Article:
During the academic sessions —91 and , I had the good fortune to hold a British Academy Research Readership and thus at least to make a start on a project which, in my original application to the Academy, I had confidently undertaken to complete within the period of the Readership if my application was successful. My election to a Visiting Fellowship at Magdalen College for the Trinity term of gave me an invaluable opportunity, as Waynflete Lecturer, to air some of the material which I planned to include in the book in which the project was to culminate. Naturally enough, the lectures were mainly concerned with elaborating the general framework, rather than with its applications. But at their conclusion, it seemed to me, as I looked over what I had presented, that the material might justify separate publication. This short book is the result.

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Truth and Objectivity. Philosophy, in seeking after truth, must also grapple with questions about the nature and status of truth itself. Is there, for example, such a thing as fully objective truth, or is our talk of "truth" merely a projection onto the world of what we find acceptable in moral argument, scientific theory, mathematical discourse?

Such questions are at the center of Truth and Objectivity, which offers an original perspective on the place of "realism" in philosophical inquiry. Crispin Wright proposes a radically new framework for the discussion of the claims of the realists who think of truth as fully objective and the anti-realists who oppose them - a framework which rejects the classical "deflationary" conception of truth yet allows both realist and antirealist to respect the intuition that judgements whose status they contest, such as those in moral argument and theoretical science, may often justifiably be regarded as true.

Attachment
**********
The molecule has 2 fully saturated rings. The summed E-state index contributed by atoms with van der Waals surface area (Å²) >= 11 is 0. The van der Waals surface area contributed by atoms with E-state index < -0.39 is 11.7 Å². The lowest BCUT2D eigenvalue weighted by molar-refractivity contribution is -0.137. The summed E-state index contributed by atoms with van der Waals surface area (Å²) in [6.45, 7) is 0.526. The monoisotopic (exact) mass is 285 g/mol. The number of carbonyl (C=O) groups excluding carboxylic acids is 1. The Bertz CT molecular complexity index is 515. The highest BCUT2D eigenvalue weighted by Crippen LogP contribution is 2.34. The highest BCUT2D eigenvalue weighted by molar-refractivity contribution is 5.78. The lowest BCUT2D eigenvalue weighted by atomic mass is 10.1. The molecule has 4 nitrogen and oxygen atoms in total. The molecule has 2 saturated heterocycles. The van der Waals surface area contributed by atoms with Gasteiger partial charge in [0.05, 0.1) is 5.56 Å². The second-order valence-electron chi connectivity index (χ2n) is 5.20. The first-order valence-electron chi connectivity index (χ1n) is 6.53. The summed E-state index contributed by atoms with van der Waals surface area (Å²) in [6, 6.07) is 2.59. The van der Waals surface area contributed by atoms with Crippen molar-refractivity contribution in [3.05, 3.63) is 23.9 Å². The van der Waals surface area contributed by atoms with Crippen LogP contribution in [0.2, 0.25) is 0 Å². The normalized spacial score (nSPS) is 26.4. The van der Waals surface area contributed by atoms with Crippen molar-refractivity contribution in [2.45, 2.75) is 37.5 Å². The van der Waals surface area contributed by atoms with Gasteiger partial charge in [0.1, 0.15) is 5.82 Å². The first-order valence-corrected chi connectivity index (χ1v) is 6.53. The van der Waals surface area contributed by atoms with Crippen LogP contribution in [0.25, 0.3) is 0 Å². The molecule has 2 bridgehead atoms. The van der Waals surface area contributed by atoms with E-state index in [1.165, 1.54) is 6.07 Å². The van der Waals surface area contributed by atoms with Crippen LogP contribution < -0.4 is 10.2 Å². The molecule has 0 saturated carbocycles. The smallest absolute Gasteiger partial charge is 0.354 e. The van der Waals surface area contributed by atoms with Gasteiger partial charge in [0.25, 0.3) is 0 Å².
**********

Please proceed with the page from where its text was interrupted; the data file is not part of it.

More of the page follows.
The real issues that must be resolved if the contest between realist and anti-realist views of a range of judgements is to be properly adjudicated are different, and are here developed in detail from a sharply novel perspective. In addition, Wright offers original critical discussions of many central concerns of philosophers interested in realism, including the "deflationary" conception of truth, internal realist truth, scientific realism and the theoreticity of observation, truth and "correspondence to fact," role of moral states of affairs in explanations of moral beliefs, anti-realism about content, and the "quietism" toward this whole tradition of debate favored by some philosophers of Wittgensteinian sympathies.

Wright's proposals are arrestingly original, interesting, and rich in implication. Recasting important questions about truth and objectivity in new and helpful terms, his book will become a focus in the contemporary debates over realism, and will give new impetus to these debates in all areas of philosophy. Minimal Truth Internal Realism and Superassertibility. Convergence and Cognitive Command. The Euthyphro Contrast. Cognitive Command and the Theoreticity of Observation.

Realism and the Best Explanation of Belief. Minimalism about Meaning. Inflating Deflationist.


Truth and Objectivity

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